Horace Holloway is a classic folk troubadour in contemporary wrapping. The moniker of Jeffery Morrison, the music that he makes under the moniker is as frank and personable as the real deal. Throughout his latest, he invokes a raw liveliness similar to the sinewy melodies of Shearwater alongside the folksy precision of Up on the Ridge-era Dierks Bentley. Therein lies the brilliance of Tin Foil Stars, the latest Horace Holloway EP on the horizon; it really does live up to its self-appointed expectations as “alt-country folk pop.”
The newest single, ‘Paper Heroes’, features Brett Williams of Mighty Joe Plum. His vocal harmonies interwoven with Holloway’s lends a rise to the anthemic notions in its melody. When the song breaks into a full-out folk jam across its bridge, it’s enough to get feet tapping and hips moving. At the center of it all is a hopeful message courtesy of Holloway. Nearing the song’s last moments, he croons, “I said I promise if you take my hand, it’ll be alright.”
Alongside the premiere of ‘Paper Heroes’, Morrison donned his Horace Holloway cap once more to chat with For Folk’s Sake as a part of our ongoing ‘FFS 5’ interview series.
Please tell us a bit about yourself. Where are you from and how did you get started in music? Any defining moments along the path to present day?
I’m from Tallahassee, FL by way of Central FL by way of the Detroit Suburbs by way of Citrus County FL. In life I exist at this intersection of thick headed persistence and sheer dumb luck. Years back when I first met my wife, she had gotten tickets for her and a friend to see the band Rilo Kiley. Well, her friend got sick that day, and so she asked me if I wanted to go. I had never been to a concert, so I more than happily agreed even though, at the time, I had no idea who that band was.
Opening the show was a band from Austin, TX called “Okkervil River.” They had a bass line or something that I thought was interesting so on a whim I bought their CD. I was only familiar with mainstream radio music up to that point, so that album was a real eye-opener for me. A few weeks later my wife saw they were coming to a local brewery in Tampa, FL and I was stoked about seeing them and knew their material at this point. Well, I get there and the guy at the gate turns me away. I’m 19 and it’s a 21 and up show.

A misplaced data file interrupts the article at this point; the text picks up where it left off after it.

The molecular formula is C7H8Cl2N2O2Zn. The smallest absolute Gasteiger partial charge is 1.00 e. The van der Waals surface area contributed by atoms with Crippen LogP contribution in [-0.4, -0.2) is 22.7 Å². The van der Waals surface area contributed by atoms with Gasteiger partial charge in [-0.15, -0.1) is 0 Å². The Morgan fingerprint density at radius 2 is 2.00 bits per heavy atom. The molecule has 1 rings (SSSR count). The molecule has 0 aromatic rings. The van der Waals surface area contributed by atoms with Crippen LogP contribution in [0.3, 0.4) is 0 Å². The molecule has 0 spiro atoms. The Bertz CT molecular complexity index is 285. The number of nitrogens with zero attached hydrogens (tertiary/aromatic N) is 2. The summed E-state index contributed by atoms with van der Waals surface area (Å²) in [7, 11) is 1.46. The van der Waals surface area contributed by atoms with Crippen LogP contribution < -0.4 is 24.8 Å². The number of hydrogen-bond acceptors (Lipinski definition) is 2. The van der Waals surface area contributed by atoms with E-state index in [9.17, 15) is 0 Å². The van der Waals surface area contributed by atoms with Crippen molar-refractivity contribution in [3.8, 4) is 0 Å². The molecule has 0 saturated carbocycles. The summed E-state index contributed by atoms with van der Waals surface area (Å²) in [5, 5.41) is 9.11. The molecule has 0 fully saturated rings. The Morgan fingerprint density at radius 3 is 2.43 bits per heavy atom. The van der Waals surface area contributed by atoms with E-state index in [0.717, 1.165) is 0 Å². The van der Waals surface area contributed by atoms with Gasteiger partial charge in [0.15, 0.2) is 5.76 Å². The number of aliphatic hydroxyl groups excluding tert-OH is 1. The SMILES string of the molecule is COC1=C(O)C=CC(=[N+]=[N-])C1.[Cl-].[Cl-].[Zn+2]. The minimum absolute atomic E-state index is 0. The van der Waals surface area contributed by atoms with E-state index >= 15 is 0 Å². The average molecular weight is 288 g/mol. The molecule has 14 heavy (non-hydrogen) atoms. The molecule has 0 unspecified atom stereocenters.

So, I linger for about 45 minutes or so, refusing to leave, and finally he relents on the condition that if he sees me anywhere near the bar he’ll “beat my ass himself.” So I’m going absolutely bananas in front of the stage and afterward I go around getting autographs. The drummer and I sort of hit it off, and he’s thanking me for rocking out and I told him they weren’t even going to let me in. He says, “That can never happen again,” and we swap contact info for future shows. That really changed everything for me, as I went from a music fan to “with the band.”
At the end of 2009 I got married, a month later my brother was killed, and 3 months later we found out my wife was pregnant. So I went from celebrating, to grieving to having absolutely no idea what was going on. And somewhere in that turmoil and uncertainty the seeds of my music career sprouted.
Around 2012 I started writing songs, and 2013 or 2014, I really started pursuing the dream.
As an artist, how do you define success?
That’s a funny one. I feel like a lot of people would define success as being rich and famous. You know, radio hits, millions sold, Grammy awards, what have you. But to hell with all that. For me, success is being able to live your dream, waking up everyday being able to say this is who I am and what I do, and being able to create art that’s your truth, that you’re passionate about and that allows you to express what you need to express. and the cherry on top is then being able to share that with those willing to take part in the journey. For me, living your dream is the definition of success.
What do you find your greatest struggle to be when it comes to the music business?
For me, it’s self-belief. I am my own biggest critic, to the extent that it hinders my ability to create. I’m a chronic over thinker and maybe too much of a perfectionist for my own good. On the business side, I feel like it’s the same for a lot of us; visibility, just having people know we exist.
What do you think is the most realistic goal you can achieve as an artist and as a band? What do you hope to achieve?
Most realistic? Man, anything is possible if you stay focused and put your mind to it! [laughs]
Although I will say, at this point, with me being 5’9, 165 lbs and already in my 30’s my dream of playing in the NFL is probably dead.
I’d say musical self sufficiency. Having my music be a 100% self-sustaining endeavor. That’s probably the most realistic.
Outside of music, what do you like to do that you feel contributes to the creativity that you tap into for your music?
Interacting and having relationships with people. That’s the wellspring that I draw my creative energy from. Whether it be in real life or online. I constantly feel myself being inspired by what people have going on in their lives, whether it be for subject matter for songs, or me absorbing the creativity and energy they’re putting out into their own projects and using that to inspire and refuel my own creative heart.
Words by: Jonathan Frahm